If you put a gun to my head and demanded that I name three living Chicago artists I’d be a dead man. Oh, I’d reel off Tony Fitzpatrick and Hebru Brantley easily enough. Then “boom!” because I couldn’t think of a third to save my life.
Which I’d be too embarrassed to admit if I didn’t suspect that this is two contemporary artists more than most readers could manage.
Chicago is not really an art town. Yes, Expo Chicago, the International Exposition of Contemporary & Modern Art, kicks off Wednesday at Navy Pier. And yes, we have wonderful public art, highlighted last month with the celebration of the 50th anniversary of the unveiling of the Picasso sculpture. A Miro and a Calder, that Oldenburg bat column and Dubuffet’s “Snoopy in a Blender,” which really isn’t its name, but neither is “The Bean” the real name of Anish Kapoor’s mirrored legume.
Except for the Bean, which I love, I used to think dimly of Chicago’s public art, particularly the Picasso. But I try to actually listen to the people I talk with, and Michael Darling, the curator of the Museum of Contemporary Art, Chicago, convinced me that this stuff is actually important.
But does that make Chicago an important art town? I asked Christo, who wrapped the MCA in 1968, his first building draped in the United States, and was coming to town to promote Expo Chicago. He offered an interesting twist.
“Chicago is important because we have collectors,” said Christo, mentioning specifically veteran lawyer Scott Hodes.
So Chicago has people who buy art, yes. But living, working artists who both make art and whom the average schleb like me knows? Not so much. For years we had Ed Paschke, famous for his devotion to the city, with his studio on Howard Street, his soft-spoken demeanor belying his colorful, unsettling paintings of wrestlers and blank blue-green faces, their rectangular eyes fizzing like the screens of busted TVs.
He passed on in 2004, but his benign influence remains. Through him, I knew that Chicago has claim on Jeff Koons — Google “the most famous living artist in the world” and his picture comes up first — whose “Balloon Dog (Orange)” sold for $58.4 million in 2014.
I knew that Koons studied in Chicago because Paschke spoke fondly of him. But I never had reason to talk to Koons until the anniversary of the Picasso sculpture. He spoke of how he got here.
“In 1974, I saw a Jim Nutt retrospective at the Whitney Museum. Jim’s retrospective was life changing,” said Koons. “I realized, for the type of work I was looking at, Dada and surrealism, this was showing me a possible direction for the future. At the same time, it was so pop, so now, it gave me the future art can go. Then I came across Ed’s work, Karl Wirsum’s work — I also studied with Karl Wirsum — Art Green, Suellen Rocca, H.C. Westermann’s work. It just opened up whole opportunities of how art could function with a sense of power.”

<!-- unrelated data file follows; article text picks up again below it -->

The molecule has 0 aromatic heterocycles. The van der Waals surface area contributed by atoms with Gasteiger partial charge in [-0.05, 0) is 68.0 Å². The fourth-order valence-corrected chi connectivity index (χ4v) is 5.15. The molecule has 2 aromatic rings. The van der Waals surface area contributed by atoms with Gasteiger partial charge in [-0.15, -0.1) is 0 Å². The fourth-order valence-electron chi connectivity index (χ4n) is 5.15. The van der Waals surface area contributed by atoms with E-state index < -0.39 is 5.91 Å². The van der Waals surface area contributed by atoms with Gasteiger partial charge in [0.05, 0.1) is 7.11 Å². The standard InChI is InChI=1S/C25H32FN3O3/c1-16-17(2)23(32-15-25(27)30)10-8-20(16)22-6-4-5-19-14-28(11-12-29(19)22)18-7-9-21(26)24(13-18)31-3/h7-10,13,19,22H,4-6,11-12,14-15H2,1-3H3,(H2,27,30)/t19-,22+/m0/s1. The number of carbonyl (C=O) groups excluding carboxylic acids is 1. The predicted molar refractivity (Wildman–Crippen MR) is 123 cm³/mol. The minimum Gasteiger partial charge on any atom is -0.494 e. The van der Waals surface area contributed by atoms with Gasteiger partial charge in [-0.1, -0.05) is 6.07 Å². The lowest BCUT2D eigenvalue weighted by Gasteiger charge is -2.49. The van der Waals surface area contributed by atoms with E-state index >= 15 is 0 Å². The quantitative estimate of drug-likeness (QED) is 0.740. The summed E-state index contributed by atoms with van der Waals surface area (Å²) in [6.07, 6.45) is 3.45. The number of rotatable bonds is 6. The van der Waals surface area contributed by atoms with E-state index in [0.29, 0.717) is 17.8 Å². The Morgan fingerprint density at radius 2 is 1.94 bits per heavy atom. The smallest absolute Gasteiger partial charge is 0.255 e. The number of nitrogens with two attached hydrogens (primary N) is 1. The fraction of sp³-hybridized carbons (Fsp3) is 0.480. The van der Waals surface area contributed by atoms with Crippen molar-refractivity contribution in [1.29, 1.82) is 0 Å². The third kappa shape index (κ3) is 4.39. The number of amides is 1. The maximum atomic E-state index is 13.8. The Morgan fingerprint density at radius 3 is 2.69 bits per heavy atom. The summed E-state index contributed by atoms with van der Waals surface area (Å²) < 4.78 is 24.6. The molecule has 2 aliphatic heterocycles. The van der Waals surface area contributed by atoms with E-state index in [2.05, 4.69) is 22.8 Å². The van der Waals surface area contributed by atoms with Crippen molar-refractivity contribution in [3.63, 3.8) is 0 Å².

I told Koons how I had begged my way into Paschke’s drawing class at Northwestern, despite it being full.
“I had a similar situation the first night I arrived in Chicago,” Koons said. “I went to the Inkwell Bar, on Ontario, underneath the Phyllis Kind Gallery. I’m at the bar, and a tall lanky man came in. From everything I heard, I thought, ‘That’s gotta be Ed Paschke.’ His class at the Art Institute was full, but I asked him, ‘Please, can I be sure to be in your class?’ He said he would do everything he could.”
Paschke let him in — Ed was a soft touch that way — and more.
“Then Ed hired me as his weekend assistant,” said Koons. “I worked every Saturday and Sunday, stretching canvases. He talked to me the whole time. Talked to me aesthetically. How everything’s here. Chicago and the city, taught me everything is already here. You just have to open yourself up to it. He showed me how he’d get source material: clubs, tattoo parlors. The only thing you have to do is focus on your own interests. You’ll be aware; you’re surrounded by it everywhere.
“Ed really was my mentor, more than any individual. As far as being an artist, he influenced and shaped and gave me my perspective, a starting point as a young artist to go out into the world, to feel yes, you can carve a way of life through art.”
Is there a Chicago style of art?
“The Chicago viewpoint of art, an embrace of surrealism, art as personality, incongruity, personality, enjoyment of the internal art journey inward, coming to a resolution, then celebration of very externalized work,” Koons aid. “Art that is about art, a very rewarding experience. A journey of self-acceptance, being able to embrace that journey. A process of personal iconography, generating sensations and feelings within myself and also other people. That was a tremendous experience, studying with someone like Whitney Halstead, being able to go outside and embrace and be accepting of other people, their work, to share in their transcendence.”
That’s perhaps heavy lifting for a newspaper column, and I’m not sure what every syllable means. I interpret it as this: you come to Chicago, the city holds a mirror up to you, you discover who you are, then build your own mirror that the world, if you’re lucky, sees itself in.